Many people are overwhelmed by what is going on in our times: the rise of fundamentalism, deceitful populism, malicious majoritarianism, violent right-wing politics with their jingoistic policies, the abject poverty of the masses, forced displacement of people, misery unleashed by the COVID pandemic, the “almighty” corporates building their empires on the skeletons of the exploited, the expanding ecological disasters. Above all, people are dumbfounded by the oft-perceived and dreadfully deadening “silence” of God, and a resulting human cry of anguish that finds a resonance with the cry of the prophet Habakkuk: “Oh Lord, how long shall I cry for help and you will not hear? Why are you silent when the wicked man swallows up the one more righteous than he?” (Hab 1:2, 13). One wonders what all this means.
In this article, I do not strictly intend to address the typical, traditional question of theodicy that rather fruitlessly shuttles among three poles: 1) God is good, but not all-powerful; therefore, evil exists; 2) God is all-powerful, but not good; therefore, evil exists; 3) objective evil does not exist; it is either the privation of good or only a subjective perception.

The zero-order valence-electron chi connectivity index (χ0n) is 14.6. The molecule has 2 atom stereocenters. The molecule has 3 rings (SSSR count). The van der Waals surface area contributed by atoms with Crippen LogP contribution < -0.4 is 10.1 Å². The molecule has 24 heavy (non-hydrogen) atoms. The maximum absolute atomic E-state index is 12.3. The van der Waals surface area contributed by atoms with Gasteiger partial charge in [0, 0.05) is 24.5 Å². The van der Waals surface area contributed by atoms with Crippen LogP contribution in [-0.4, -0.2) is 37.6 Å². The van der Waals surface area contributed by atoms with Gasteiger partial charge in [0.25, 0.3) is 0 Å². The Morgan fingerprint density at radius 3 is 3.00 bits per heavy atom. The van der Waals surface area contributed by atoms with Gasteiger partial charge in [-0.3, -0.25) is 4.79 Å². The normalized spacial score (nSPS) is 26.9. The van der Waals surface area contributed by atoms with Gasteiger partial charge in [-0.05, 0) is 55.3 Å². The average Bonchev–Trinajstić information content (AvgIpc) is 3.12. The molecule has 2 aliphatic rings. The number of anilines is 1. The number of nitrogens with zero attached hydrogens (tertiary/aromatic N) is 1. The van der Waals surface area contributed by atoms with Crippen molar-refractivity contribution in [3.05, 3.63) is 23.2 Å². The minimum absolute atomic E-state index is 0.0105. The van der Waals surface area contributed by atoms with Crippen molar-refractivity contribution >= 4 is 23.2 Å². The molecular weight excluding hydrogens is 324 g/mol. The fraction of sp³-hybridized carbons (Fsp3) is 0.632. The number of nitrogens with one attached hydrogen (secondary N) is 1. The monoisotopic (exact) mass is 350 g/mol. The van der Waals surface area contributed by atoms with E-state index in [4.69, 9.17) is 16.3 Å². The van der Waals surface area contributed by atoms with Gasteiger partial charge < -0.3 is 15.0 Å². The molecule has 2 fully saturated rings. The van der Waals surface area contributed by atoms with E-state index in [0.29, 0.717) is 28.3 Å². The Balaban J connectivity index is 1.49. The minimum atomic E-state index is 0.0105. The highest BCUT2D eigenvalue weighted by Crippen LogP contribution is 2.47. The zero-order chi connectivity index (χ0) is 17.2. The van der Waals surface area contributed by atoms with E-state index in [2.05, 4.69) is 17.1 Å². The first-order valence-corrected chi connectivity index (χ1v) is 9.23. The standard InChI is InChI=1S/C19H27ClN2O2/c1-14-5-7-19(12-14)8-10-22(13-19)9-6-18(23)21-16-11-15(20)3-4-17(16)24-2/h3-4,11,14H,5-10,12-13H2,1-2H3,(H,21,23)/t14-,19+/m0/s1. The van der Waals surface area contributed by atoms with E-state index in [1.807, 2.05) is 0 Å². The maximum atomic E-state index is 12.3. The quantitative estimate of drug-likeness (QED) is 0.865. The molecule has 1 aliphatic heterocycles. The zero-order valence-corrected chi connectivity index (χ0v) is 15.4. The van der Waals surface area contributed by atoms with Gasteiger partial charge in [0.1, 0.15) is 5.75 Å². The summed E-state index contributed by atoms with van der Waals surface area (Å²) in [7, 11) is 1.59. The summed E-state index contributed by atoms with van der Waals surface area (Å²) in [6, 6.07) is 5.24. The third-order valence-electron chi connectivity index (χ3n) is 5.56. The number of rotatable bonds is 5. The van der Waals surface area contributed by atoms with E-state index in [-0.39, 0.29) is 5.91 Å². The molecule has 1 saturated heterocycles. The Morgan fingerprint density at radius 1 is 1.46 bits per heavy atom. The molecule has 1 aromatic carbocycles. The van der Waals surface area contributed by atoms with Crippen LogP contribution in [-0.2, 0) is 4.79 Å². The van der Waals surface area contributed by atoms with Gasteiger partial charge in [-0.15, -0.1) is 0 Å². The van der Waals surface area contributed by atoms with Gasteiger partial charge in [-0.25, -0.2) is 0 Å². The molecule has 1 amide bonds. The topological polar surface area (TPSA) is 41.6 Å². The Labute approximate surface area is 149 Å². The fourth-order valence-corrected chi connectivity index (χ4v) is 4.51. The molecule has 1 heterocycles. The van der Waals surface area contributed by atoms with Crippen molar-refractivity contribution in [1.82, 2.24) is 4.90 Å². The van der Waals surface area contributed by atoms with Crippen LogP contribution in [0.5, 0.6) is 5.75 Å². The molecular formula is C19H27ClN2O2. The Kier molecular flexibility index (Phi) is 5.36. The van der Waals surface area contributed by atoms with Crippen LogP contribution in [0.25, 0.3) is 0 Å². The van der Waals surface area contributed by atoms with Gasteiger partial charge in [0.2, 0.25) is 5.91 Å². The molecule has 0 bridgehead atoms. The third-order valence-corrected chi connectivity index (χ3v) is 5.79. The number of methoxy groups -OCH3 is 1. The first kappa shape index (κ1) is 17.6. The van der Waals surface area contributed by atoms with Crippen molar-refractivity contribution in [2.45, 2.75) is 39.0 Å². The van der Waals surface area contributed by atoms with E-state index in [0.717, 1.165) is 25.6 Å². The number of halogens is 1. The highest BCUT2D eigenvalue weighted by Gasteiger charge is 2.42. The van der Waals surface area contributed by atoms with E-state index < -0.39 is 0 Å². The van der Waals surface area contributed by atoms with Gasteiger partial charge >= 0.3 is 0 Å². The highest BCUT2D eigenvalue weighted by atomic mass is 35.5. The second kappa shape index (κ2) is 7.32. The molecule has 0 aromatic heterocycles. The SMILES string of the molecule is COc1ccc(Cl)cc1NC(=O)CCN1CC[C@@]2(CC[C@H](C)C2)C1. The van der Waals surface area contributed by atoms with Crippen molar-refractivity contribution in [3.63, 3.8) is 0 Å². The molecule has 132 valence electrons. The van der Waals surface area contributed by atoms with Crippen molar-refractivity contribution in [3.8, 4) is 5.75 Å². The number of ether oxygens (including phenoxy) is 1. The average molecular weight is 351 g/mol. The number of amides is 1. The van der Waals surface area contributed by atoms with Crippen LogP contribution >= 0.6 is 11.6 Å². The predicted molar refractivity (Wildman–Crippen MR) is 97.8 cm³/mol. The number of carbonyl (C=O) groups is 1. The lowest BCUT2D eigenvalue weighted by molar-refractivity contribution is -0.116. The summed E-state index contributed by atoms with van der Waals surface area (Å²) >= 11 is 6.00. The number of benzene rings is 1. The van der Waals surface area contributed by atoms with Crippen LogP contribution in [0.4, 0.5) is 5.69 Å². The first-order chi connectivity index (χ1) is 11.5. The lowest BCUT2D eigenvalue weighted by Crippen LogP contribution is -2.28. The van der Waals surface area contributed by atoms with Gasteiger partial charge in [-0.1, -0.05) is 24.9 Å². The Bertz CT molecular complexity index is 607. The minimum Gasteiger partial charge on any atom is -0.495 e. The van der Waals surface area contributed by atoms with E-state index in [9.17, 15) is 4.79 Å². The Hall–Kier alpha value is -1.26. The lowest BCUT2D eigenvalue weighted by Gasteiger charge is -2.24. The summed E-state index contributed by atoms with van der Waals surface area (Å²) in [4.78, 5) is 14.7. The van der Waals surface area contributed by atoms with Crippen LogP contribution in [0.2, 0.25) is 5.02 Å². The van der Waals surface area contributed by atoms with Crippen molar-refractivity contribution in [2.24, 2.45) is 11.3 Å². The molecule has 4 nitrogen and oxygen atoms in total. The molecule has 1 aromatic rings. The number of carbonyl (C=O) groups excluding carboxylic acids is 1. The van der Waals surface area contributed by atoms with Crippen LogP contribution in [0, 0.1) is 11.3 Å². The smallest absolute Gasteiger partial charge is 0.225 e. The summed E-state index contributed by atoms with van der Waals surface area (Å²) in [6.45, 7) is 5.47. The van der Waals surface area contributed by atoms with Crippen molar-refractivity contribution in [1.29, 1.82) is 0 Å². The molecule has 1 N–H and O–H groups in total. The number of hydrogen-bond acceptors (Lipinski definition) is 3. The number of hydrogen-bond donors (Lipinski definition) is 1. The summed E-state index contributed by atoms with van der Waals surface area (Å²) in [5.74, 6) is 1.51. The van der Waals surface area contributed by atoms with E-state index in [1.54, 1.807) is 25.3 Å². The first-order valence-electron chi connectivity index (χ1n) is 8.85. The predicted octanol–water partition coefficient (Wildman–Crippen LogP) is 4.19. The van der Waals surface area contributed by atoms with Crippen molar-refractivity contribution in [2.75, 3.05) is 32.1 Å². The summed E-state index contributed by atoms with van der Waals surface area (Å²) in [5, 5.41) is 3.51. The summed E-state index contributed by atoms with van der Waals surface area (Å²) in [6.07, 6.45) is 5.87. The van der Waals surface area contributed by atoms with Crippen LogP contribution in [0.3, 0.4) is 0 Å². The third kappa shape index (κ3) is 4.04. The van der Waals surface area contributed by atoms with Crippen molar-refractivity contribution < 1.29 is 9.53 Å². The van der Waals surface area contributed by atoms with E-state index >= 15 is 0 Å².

A fourth position would be to hold that God allows the misuse of human freedom, which causes evil and suffering. There could be even a fifth position, based on texts such as Deut 11:13-17, and interpreting evil and suffering as retributive actions of God against human disobedience. However, John 9:2-3 decisively argues against such interpretations. Keeping all of these in mind, I intend to reflect on the felt “silence of God” in our times, not so much as to speculate regarding it, as to suggest some fruitful ways of responding to it.